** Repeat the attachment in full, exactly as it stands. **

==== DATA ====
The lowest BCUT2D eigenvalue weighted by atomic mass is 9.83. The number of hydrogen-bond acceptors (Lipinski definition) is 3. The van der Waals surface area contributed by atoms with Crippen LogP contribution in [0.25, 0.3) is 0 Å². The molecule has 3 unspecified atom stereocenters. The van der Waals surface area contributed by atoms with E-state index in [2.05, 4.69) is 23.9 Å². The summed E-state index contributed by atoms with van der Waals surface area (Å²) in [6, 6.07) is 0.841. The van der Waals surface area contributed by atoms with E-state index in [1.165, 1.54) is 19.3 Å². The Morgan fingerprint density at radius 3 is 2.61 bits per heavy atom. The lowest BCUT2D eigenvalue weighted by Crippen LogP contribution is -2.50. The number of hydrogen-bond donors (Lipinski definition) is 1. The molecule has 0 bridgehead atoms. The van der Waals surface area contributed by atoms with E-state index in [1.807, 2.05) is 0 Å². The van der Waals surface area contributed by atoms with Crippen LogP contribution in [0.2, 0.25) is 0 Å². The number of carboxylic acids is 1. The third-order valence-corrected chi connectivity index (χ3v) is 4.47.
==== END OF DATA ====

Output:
The lowest BCUT2D eigenvalue weighted by atomic mass is 9.83. The number of hydrogen-bond acceptors (Lipinski definition) is 3. The van der Waals surface area contributed by atoms with Crippen LogP contribution in [0.25, 0.3) is 0 Å². The molecule has 3 unspecified atom stereocenters. The van der Waals surface area contributed by atoms with E-state index in [2.05, 4.69) is 23.9 Å². The summed E-state index contributed by atoms with van der Waals surface area (Å²) in [6, 6.07) is 0.841. The van der Waals surface area contributed by atoms with E-state index in [1.165, 1.54) is 19.3 Å². The Morgan fingerprint density at radius 3 is 2.61 bits per heavy atom. The lowest BCUT2D eigenvalue weighted by Crippen LogP contribution is -2.50. The number of hydrogen-bond donors (Lipinski definition) is 1. The molecule has 0 bridgehead atoms. The van der Waals surface area contributed by atoms with E-state index in [1.807, 2.05) is 0 Å². The van der Waals surface area contributed by atoms with Crippen LogP contribution in [0.2, 0.25) is 0 Å². The number of carboxylic acids is 1. The third-order valence-corrected chi connectivity index (χ3v) is 4.47.